M-M-M Good            

May is here, and most people feel relieved that the gusts of March and the floods of April are in the rearview mirror. When I was a child, May meant that at last Mom would let me go barefoot. Mother, like most moms of that day, definitely attributed colds, sore throats, etc., to getting chilled. The “no oysters rule” in months without the letter “r”  in their name were definitely the months when we could go barefoot: May, June, July, and August. There are no state rules against going barefoot, but some mamas and some stores have their own rules. Mama’s rules usually trumped most other rules.                                 

May is the month of “M” holidays: May Day (largely not celebrated today in our society), Mother’s Day, and Memorial Day. May is much more than that. It is baseball, that date circled on the calendar when school ends; and field trips and field days are center stage after the dreaded tests are done. May is the month for teachers to complete paperwork and students to begin to wonder what those final grades will be. Graduation and a new life loom large in the eyes of some. It is the fulfillment of those flowers promised by April showers. May is dreaming of summer and vacations and freedom.                                       

Do you remember May Day when you were in elementary school? The first day of May was May Day. May 1 was the day associated with the first day of the  spring season.  May 1 is half-way between March 20 and June 21st the longest day of the year. Flowers, and crepe paper sales went up. Teachers and mothers picked beautiful pastel colors and little girls wore costumes of pink, yellow, light green, and light blue crepe paper (very temporary costumes).   Mothers were grateful if there was a creative room mother who basically made the costumes.  Boys usually wore white or pastel shirts and sometimes the dreaded short pants. There was a maypole with long streamers of colored cloth or crepe paper and students danced around the maypole weaving the streamers as they moved. Crepe paper stretches beautifully, but it tears pretty easily in the scenario I have described. Crepe paper fades when wet, so crying children and crepe paper spell double disaster. Sometimes a May Queen and King were selected.                                                                                   

Very soon in my elementary school experience teachers came up with easier ways to welcome spring on May Day. At Main Avenue School in the fourth grade, we had a spring festival. Each grade celebrated a different country with the song and dance of that country. Ireland was our country, and so Mrs. Doss’s class learned the Irish Jig.  We practiced so long and so hard that I can still do it (some ** years later) while singing loudly “Pop Goes the Weasel.” Not a pretty sight now, it was probably not then either since all of the girls in our class were a foot taller than the boys.  The lunchroom was in the basement at the time, and our classroom was right above it. It was the meeting place for system personnel, and I well remember Mr. Reuben Porch sending someone upstairs to politely request that we practice another time (after the meeting that they were attempting to have) .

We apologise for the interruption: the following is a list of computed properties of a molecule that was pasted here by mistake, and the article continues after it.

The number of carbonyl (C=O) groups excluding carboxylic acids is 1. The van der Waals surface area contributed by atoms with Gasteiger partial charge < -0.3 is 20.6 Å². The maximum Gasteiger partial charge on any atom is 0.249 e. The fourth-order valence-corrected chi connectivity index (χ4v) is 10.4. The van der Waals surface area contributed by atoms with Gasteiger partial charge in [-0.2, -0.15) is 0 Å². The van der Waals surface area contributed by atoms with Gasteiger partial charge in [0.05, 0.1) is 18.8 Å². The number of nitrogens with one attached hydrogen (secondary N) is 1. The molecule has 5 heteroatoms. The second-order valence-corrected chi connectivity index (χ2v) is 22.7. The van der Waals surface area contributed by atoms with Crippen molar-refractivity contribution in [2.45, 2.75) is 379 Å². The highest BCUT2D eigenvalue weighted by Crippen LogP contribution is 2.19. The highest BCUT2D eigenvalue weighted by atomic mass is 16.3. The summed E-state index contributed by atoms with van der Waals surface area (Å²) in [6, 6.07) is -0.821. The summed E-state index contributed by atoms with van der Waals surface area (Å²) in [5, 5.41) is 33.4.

Mother’s Day is a day of celebration of the woman who gave us life (your Dad was directly connected to that also).”It Takes Two to Tango” the old song says, but it cannot be just any two. It must be a male and a female to create those wonderful little ones who grow up to be mothers and daddies.  Mothers cause us all to reflect many times in our lives, “My mother used to say……….” Michele Slung’s book Momilies  will always be a favorite of mine, and I just have to quote from it and look at the wonderful mother pictures that remind me of my own Mom. “You can’t swim for an hour after eating” and “White is not a winter color!” were apparently passed to my Mom from my grandmother.  “Stop patting yourself on the back or you’ll break your arm,” may have come from her observations of her girls.  My Mother was hard-working and unselfish, and the best cook and most gracious hostess in the entire Riggins/George  family. (I may be partial). Mother learned from the best, my Grandmother Alice Riggins. She warned us to spend more time and effort preparing tasty food and a little less on the centerpiece and the place setting. Just made me want to have a pretty table and good food (that may have been the psychology behind her teaching).                                                      

Memorial Day is a federal holiday to remember all the members of the armed services in America who lost their lives fighting for our country. Unlike Veterans Day, Memorial Days honors the dead who sacrificed their lives for freedom. We owe them a great debt of gratitude for the freedoms we enjoy.  At our house we always honored them on that holiday, but it was not until I went to Arlington National Cemetery and the Tomb of the Unknown Soldier  that I was so overwhelmed with the magnitude of their sacrifices. Memorial Day is celebrated today on the last Monday in May, but for many years, it was celebrated May 30.                       

Many are the reasons to enjoy the m-m-m – month of May. Hope I have reminded you of your own experiences on May Day, Mother’s Day, Memorial Day and the end of school and summer vacation. Don’t forget to remember these wonderful days and your own experiences.  It was not so long ago at that.